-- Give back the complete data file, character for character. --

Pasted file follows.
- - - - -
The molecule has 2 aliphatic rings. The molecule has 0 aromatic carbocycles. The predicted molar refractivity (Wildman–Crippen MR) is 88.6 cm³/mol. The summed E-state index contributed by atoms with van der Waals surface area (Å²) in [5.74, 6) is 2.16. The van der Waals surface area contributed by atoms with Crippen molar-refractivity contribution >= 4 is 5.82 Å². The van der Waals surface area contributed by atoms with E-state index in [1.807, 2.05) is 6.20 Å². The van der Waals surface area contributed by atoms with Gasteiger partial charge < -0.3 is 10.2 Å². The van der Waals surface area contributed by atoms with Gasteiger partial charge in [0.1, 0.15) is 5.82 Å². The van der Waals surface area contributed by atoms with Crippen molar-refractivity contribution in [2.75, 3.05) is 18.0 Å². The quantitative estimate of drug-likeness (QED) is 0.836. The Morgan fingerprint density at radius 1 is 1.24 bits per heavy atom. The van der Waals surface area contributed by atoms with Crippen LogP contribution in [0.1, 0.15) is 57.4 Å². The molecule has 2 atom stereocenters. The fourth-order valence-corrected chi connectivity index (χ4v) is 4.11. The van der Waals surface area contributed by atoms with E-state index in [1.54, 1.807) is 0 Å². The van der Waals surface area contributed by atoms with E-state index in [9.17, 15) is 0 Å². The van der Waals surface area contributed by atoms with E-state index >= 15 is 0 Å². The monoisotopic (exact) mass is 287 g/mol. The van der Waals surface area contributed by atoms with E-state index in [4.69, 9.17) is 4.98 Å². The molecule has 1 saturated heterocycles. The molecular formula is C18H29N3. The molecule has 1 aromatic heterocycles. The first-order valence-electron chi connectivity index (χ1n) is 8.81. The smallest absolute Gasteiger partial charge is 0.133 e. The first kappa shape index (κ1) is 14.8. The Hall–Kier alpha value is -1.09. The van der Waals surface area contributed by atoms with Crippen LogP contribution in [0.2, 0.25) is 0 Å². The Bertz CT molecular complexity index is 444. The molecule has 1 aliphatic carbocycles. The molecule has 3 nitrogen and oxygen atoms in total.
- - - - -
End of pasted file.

The molecule has 2 aliphatic rings. The molecule has 0 aromatic carbocycles. The predicted molar refractivity (Wildman–Crippen MR) is 88.6 cm³/mol. The summed E-state index contributed by atoms with van der Waals surface area (Å²) in [5.74, 6) is 2.16. The van der Waals surface area contributed by atoms with Crippen molar-refractivity contribution >= 4 is 5.82 Å². The van der Waals surface area contributed by atoms with E-state index in [1.807, 2.05) is 6.20 Å². The van der Waals surface area contributed by atoms with Gasteiger partial charge < -0.3 is 10.2 Å². The van der Waals surface area contributed by atoms with Gasteiger partial charge in [0.1, 0.15) is 5.82 Å². The van der Waals surface area contributed by atoms with Crippen molar-refractivity contribution in [2.75, 3.05) is 18.0 Å². The quantitative estimate of drug-likeness (QED) is 0.836. The Morgan fingerprint density at radius 1 is 1.24 bits per heavy atom. The van der Waals surface area contributed by atoms with Crippen LogP contribution in [0.1, 0.15) is 57.4 Å². The molecule has 2 atom stereocenters. The fourth-order valence-corrected chi connectivity index (χ4v) is 4.11. The van der Waals surface area contributed by atoms with E-state index in [1.54, 1.807) is 0 Å². The van der Waals surface area contributed by atoms with E-state index in [9.17, 15) is 0 Å². The van der Waals surface area contributed by atoms with E-state index >= 15 is 0 Å². The monoisotopic (exact) mass is 287 g/mol. The van der Waals surface area contributed by atoms with E-state index in [4.69, 9.17) is 4.98 Å². The molecule has 1 saturated heterocycles. The molecular formula is C18H29N3. The molecule has 1 aromatic heterocycles. The first-order valence-electron chi connectivity index (χ1n) is 8.81. The smallest absolute Gasteiger partial charge is 0.133 e. The first kappa shape index (κ1) is 14.8. The Hall–Kier alpha value is -1.09. The van der Waals surface area contributed by atoms with Crippen LogP contribution in [0.2, 0.25) is 0 Å². The Bertz CT molecular complexity index is 444. The molecule has 1 aliphatic carbocycles. The molecule has 3 nitrogen and oxygen atoms in total.